Former better monitored and focused on poor states
As the debate rages over whether MGNREGA was a monument to the UPA’s failure or whether saying this was a monumental blunder on prime minister Narendra Modi’s part considering he too needs to scale it up due to his inability to create jobs, various experts have added valuable perspective to the debate. FE columnist Surjit Bhalla has shown (goo.gl/8jGe1u) that 48% of workdays created under the scheme are fictitious and 58% of payments go to the non-poor, making this one of the most expensive anti-poverty schemes in the country. In FY12, the government spent Rs 40,500 to make one individual not poor as compared to the poverty gap—the difference between the poverty line and the average income of the poor—of a mere Rs 1,700 a year. Using data from former Planning Commission member NC Saxena’s article in Inclusion (goo.gl/0UXV8c), Swaminathan Aiyar points out, in the Times of India, that richer states tend to benefit more from MGNREGA while the poorer states get more out of the Pradhan Mantri Gram Sadak Yojana (PMGSY)—that leads Aiyar to conclude it is capital-intensive programmes (goo.gl/cmfVZA) like PMGSY that have a better shot at reducing poverty; Aiyar draws attention to the sharp rise in Bihar’s spending on PMGSY in recent years—as our front-page graphic shows, in FY15, PMGSY-spend in the state was more than double that on MGNREGA—and in overall plan spending as well. Though there is no official data on poverty to capture the impact of this change in spending over the past few years, given various studies across countries, it is safe to say infrastructure-spending has the highest impact on poverty reduction.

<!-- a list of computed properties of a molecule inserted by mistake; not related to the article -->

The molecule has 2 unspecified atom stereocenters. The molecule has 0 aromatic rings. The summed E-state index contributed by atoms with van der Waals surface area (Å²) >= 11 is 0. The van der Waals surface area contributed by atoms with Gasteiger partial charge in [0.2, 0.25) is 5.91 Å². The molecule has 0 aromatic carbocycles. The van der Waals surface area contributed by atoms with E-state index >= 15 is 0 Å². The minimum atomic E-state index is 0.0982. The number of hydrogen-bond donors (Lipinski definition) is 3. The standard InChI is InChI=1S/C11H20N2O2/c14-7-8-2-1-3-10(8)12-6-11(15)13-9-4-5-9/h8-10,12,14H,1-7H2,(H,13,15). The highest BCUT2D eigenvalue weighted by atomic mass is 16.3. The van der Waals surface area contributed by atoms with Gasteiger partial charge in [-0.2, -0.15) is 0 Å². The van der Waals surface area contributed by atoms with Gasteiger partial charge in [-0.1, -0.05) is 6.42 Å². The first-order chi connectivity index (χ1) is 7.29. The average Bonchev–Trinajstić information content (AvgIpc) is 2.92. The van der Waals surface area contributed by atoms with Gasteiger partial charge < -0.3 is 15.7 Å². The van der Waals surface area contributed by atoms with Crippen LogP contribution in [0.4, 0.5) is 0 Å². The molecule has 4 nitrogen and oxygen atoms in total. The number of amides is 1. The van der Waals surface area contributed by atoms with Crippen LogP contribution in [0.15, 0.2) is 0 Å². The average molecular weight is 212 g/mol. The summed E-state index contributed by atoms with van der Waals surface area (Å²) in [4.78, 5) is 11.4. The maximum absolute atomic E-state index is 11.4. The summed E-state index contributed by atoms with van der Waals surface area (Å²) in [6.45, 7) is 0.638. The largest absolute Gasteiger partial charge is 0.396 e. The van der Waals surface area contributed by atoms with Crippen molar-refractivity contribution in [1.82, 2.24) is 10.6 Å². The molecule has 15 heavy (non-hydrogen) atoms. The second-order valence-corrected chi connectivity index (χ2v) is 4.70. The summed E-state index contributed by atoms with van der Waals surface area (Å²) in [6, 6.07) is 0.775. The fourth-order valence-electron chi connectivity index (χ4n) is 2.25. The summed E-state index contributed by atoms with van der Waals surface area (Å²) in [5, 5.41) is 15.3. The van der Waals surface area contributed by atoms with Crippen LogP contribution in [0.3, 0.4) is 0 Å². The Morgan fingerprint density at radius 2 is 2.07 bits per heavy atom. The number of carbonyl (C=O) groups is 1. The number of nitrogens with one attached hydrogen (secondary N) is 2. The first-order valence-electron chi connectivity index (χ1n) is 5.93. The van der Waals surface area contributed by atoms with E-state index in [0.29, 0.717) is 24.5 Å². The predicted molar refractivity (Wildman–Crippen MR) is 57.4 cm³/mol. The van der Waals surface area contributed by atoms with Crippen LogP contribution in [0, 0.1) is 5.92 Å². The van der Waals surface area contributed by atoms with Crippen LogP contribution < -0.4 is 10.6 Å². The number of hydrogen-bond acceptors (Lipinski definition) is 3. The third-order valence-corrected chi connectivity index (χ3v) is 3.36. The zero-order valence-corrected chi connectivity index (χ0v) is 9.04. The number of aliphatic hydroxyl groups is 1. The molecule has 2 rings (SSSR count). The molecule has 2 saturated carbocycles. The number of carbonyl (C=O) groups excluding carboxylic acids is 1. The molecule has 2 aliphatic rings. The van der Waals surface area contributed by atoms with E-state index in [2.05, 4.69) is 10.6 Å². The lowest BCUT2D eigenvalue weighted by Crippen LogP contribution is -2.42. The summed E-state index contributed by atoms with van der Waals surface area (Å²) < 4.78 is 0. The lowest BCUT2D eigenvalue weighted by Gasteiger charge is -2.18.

Apart from the impact that road connectivity has on poverty levels—workers can travel faster to get jobs in cities, as can farmers to sell their produce—Saxena has other important explanations. Given the large component of multilateral funding from the World Bank and the ADB, PMGSY has a rigorous independent monitoring of assets—a PMGSY project is inspected at least three times during its execution—along with a five-year maintenance contract baked into the original bid. In the case of MGNREGA, however, these functions are all delegated to the panchayat which, given its dual role as an implementer and an auditor, is seriously conflicted, apart from not having the same ability to conceive/execute larger projects. As Saxena points out, if the success of a project depends on how good the state’s administration is, the project is badly designed. What kind of an anti-poverty programme gives a Tamil Nadu more than three times the amount given to Bihar when the latter has far more poor people—once you take into account the fact that wages for unskilled workers are a fraction of the total spending, Saxena points out that Bihar spent Rs 165 per poor person under MGNREGA in FY15 as compared to Rs 5,273 in Tamil Nadu and Rs 9,685 in Kerala (see front-page graphic). Even without getting into the relative merits of MGNREGA and PMGSY, it is absurd that anti-poverty spending in an MGNREGA is not explicitly linked to the levels of poverty in a state. What is even odder is that despite all the evidence against MGNREGA, the government is now going out of the way to extol its virtues especially when there is a much better alternative available in the form of PMSGY.